Such passionate letters recur throughout the series, and there are equally letters on domestic concerns, discussing the children, and notably in a long series concerned with the refurbishment of their house at Bellosguardo in 1906; but Caruso’s letters always revolve around his career and his art – whether on tour in South America, St Petersburg, London, Cincinnati, Pittsburgh and elsewhere, or during his residencies in New York – and enable one to track his growing fame, his moods, from the hard slog of rehearsal (‘I am sweating blood in rehearsals’), to rare moments of leisure, his views on different operas (notably on his early bug-bear Rigoletto which in 1900 ‘scares me to death’), the days when his great voice defies his own explanation (‘I myself cannot explain the way in which I sang. I was calm, my voice steady, a great spontaneity, and I sang as if I was speaking’, 17 August 1903), the days of stage fright (‘before each performance starts I get so nervous that I am very nearly beastly with everyone … they say that camomile works well’, London, May 1904) and the days in which the pressures of fame almost sweep him away: one letter from London in June 1906 recounts an extraordinarily hectic schedule, between a performance of Rigoletto, a dress rehearsal for Aida, a lunch, a dinner, attendance at a sporting event in the presence of the King, two hours spent replying to letters, and more.

The archive is silent for the years between Ada’s departure in 1908 and 1912, when somewhat improbably her former role as unofficial wife, chatelaine and guardian of his children was filled by her younger sister, Rina (with whom Caruso may have had a brief affair in 1906); Enrico jr even records a formal engagement party in the summer of 1912 — which must have more or less coincided with the apparent affair with Vina Velasquez, whose letters survive here. By this stage however Caruso’s career and life had gravitated to the United States, and in part because of the difficulties of wartime travel he was not to return to Italy for three years after the summer of 1916, a period during which his communications home became less and less frequent (a letter from Rina on 7 January 1918 complains that it is five months since he has written). On 20 August 1918, Caruso married the 25-year old Dorothy Park Benjamin in New York; their daughter Gloria was born in 1919. After months of illness, Caruso died in Naples on 2 August 1921, at the age of 48. »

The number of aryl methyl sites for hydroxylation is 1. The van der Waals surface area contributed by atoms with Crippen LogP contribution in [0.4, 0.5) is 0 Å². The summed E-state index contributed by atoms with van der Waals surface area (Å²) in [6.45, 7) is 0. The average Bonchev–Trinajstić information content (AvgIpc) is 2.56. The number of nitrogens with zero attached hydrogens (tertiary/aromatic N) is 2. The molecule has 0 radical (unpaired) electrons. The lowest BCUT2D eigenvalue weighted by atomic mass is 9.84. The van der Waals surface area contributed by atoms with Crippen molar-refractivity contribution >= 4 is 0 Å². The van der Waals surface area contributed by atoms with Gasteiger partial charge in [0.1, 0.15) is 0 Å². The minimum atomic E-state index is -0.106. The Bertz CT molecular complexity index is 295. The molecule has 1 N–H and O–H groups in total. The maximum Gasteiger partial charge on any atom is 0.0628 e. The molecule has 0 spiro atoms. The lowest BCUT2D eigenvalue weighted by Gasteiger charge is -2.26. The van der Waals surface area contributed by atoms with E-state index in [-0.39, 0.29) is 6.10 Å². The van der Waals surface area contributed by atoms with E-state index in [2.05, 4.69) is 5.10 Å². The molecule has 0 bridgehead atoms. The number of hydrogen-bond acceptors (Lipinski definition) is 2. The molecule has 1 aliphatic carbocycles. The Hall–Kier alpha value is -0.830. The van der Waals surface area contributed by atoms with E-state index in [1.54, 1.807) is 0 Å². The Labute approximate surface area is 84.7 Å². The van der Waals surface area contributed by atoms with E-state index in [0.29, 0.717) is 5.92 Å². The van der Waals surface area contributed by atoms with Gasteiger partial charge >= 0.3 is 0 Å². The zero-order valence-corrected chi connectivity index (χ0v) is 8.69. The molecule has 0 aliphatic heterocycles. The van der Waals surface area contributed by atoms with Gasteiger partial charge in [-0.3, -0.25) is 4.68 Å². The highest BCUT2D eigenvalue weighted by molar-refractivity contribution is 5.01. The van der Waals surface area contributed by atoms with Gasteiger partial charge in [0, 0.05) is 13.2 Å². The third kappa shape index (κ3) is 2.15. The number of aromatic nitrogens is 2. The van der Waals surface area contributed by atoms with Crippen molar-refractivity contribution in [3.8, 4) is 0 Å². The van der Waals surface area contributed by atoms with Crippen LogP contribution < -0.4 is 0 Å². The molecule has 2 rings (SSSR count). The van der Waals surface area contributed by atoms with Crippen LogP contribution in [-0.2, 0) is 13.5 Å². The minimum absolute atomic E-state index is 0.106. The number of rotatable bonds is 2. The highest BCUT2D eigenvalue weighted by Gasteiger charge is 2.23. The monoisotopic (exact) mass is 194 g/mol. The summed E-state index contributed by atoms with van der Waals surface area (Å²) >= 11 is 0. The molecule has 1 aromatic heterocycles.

Here are some excerpts from letters:

On his Milan debut: ‘Victory! Victory! … Victory achieved in every way, and beyond what even I could have imagined, so unsure was I of the part throughout … I was a little nervous before coming on stage because my voice felt very heavy especially in the lower range, but then … I sang my first duet stupendously … I came out again to sing my little romanza and at the end of this, which finishes with a splendid B flat, the whole theatre rose in applause, which must have lasted at least five minutes … At the end of the performance, the audience called us out at least seven times amidst unanimous applause … In short, my future is secured’. 4 November 1897

A performance of Mefistofele in Buenos Aires: ‘The audience continued for 5 minutes to ask for an encore, and I stubbornly refused: the battle was not over and we still had the finale. I was hoarse and hardly able to go on, but … when at the end of ‘Baluardo m’è il vangelo’, I took one of those C naturals, which I felt in my head really well, and I held it until I was out of strength, carrying it then like a baritone – the whole theatre rose … I fell to the ground, and … it took four people to lift me up I was so tired’. 8 June 1900

On the American taste in singing: ‘Dramatic stresses don’t have any effect in this country, because when I use stresses or sobs they applaud rather coldly; but when I sing like an automaton they are all happy and go crazy. I have worked out that instead of tiring myself out by giving, giving and giving more, I sing in a certain way that works for the Americans and which is an economy of effort for me, and that’s when everyone says “Ah! How well Caruso is singing this year! Magnificent!”’. New York, 28 January 1908